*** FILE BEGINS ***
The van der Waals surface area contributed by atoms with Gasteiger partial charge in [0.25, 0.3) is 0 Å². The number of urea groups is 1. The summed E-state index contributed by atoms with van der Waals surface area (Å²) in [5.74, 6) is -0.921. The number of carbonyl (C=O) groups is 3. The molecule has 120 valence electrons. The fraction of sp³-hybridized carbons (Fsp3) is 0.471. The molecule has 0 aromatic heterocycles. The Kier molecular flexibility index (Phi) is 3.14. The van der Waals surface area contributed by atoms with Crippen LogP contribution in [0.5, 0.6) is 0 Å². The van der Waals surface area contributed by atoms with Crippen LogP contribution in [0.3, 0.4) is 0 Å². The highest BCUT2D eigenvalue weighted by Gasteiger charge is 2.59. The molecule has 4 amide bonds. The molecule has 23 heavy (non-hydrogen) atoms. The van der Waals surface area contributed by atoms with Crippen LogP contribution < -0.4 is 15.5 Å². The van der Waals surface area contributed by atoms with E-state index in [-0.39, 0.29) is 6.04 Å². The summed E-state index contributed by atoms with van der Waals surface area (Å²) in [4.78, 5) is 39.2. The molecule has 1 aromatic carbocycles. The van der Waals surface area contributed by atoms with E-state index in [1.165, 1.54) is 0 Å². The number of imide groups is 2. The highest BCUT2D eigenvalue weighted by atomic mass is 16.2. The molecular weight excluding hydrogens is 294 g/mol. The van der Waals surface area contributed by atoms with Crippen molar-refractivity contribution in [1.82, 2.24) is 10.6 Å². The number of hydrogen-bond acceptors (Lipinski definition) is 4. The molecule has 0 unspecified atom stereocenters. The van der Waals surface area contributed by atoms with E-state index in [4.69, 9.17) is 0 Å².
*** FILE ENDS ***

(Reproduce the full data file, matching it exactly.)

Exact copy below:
The van der Waals surface area contributed by atoms with Gasteiger partial charge in [0.25, 0.3) is 0 Å². The number of urea groups is 1. The summed E-state index contributed by atoms with van der Waals surface area (Å²) in [5.74, 6) is -0.921. The number of carbonyl (C=O) groups is 3. The molecule has 120 valence electrons. The fraction of sp³-hybridized carbons (Fsp3) is 0.471. The molecule has 0 aromatic heterocycles. The Kier molecular flexibility index (Phi) is 3.14. The van der Waals surface area contributed by atoms with Crippen LogP contribution in [0.5, 0.6) is 0 Å². The van der Waals surface area contributed by atoms with Crippen LogP contribution in [0.3, 0.4) is 0 Å². The highest BCUT2D eigenvalue weighted by Gasteiger charge is 2.59. The molecule has 4 amide bonds. The molecule has 23 heavy (non-hydrogen) atoms. The van der Waals surface area contributed by atoms with Crippen LogP contribution < -0.4 is 15.5 Å². The van der Waals surface area contributed by atoms with E-state index in [-0.39, 0.29) is 6.04 Å². The summed E-state index contributed by atoms with van der Waals surface area (Å²) in [4.78, 5) is 39.2. The molecule has 1 aromatic carbocycles. The van der Waals surface area contributed by atoms with E-state index in [1.165, 1.54) is 0 Å². The number of imide groups is 2. The highest BCUT2D eigenvalue weighted by atomic mass is 16.2. The molecular weight excluding hydrogens is 294 g/mol. The van der Waals surface area contributed by atoms with Crippen molar-refractivity contribution in [1.82, 2.24) is 10.6 Å². The number of hydrogen-bond acceptors (Lipinski definition) is 4. The molecule has 0 unspecified atom stereocenters. The van der Waals surface area contributed by atoms with E-state index in [4.69, 9.17) is 0 Å².